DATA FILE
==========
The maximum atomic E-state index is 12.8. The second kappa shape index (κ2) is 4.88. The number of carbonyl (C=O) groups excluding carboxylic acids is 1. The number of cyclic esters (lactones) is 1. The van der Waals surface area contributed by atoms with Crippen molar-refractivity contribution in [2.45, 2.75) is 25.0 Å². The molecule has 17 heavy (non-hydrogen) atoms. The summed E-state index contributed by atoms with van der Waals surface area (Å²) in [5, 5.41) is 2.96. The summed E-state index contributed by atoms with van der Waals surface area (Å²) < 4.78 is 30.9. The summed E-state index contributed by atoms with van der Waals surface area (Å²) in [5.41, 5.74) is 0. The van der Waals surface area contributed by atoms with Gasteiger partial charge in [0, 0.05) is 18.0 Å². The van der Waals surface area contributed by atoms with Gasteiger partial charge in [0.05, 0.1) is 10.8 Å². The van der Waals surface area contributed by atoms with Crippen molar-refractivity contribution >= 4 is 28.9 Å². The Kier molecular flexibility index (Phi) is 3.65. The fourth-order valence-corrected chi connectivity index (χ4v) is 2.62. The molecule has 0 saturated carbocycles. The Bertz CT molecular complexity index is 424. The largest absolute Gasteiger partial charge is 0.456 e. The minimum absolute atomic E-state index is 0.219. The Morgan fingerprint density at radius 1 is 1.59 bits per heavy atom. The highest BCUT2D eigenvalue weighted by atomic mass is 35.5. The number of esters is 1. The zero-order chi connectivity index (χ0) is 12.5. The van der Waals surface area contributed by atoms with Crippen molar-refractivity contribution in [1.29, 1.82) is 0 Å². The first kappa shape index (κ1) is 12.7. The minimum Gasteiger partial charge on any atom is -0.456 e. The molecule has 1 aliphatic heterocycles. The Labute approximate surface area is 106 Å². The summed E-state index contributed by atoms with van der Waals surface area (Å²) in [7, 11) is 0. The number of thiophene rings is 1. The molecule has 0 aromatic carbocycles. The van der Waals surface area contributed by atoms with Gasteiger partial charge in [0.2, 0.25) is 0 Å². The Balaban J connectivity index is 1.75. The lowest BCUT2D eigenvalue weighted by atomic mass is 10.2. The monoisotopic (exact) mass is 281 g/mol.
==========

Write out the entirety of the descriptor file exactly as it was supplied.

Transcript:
The maximum atomic E-state index is 12.8. The second kappa shape index (κ2) is 4.88. The number of carbonyl (C=O) groups excluding carboxylic acids is 1. The number of cyclic esters (lactones) is 1. The van der Waals surface area contributed by atoms with Crippen molar-refractivity contribution in [2.45, 2.75) is 25.0 Å². The molecule has 17 heavy (non-hydrogen) atoms. The summed E-state index contributed by atoms with van der Waals surface area (Å²) in [5, 5.41) is 2.96. The summed E-state index contributed by atoms with van der Waals surface area (Å²) < 4.78 is 30.9. The summed E-state index contributed by atoms with van der Waals surface area (Å²) in [5.41, 5.74) is 0. The van der Waals surface area contributed by atoms with Gasteiger partial charge in [0, 0.05) is 18.0 Å². The van der Waals surface area contributed by atoms with Gasteiger partial charge in [0.05, 0.1) is 10.8 Å². The van der Waals surface area contributed by atoms with Crippen molar-refractivity contribution >= 4 is 28.9 Å². The Kier molecular flexibility index (Phi) is 3.65. The fourth-order valence-corrected chi connectivity index (χ4v) is 2.62. The molecule has 0 saturated carbocycles. The Bertz CT molecular complexity index is 424. The largest absolute Gasteiger partial charge is 0.456 e. The minimum absolute atomic E-state index is 0.219. The Morgan fingerprint density at radius 1 is 1.59 bits per heavy atom. The highest BCUT2D eigenvalue weighted by atomic mass is 35.5. The number of esters is 1. The zero-order chi connectivity index (χ0) is 12.5. The van der Waals surface area contributed by atoms with Crippen molar-refractivity contribution in [1.29, 1.82) is 0 Å². The first kappa shape index (κ1) is 12.7. The minimum Gasteiger partial charge on any atom is -0.456 e. The molecule has 1 aliphatic heterocycles. The Labute approximate surface area is 106 Å². The summed E-state index contributed by atoms with van der Waals surface area (Å²) in [7, 11) is 0. The number of thiophene rings is 1. The molecule has 0 aromatic carbocycles. The van der Waals surface area contributed by atoms with Gasteiger partial charge in [0.2, 0.25) is 0 Å². The Balaban J connectivity index is 1.75. The lowest BCUT2D eigenvalue weighted by atomic mass is 10.2. The monoisotopic (exact) mass is 281 g/mol.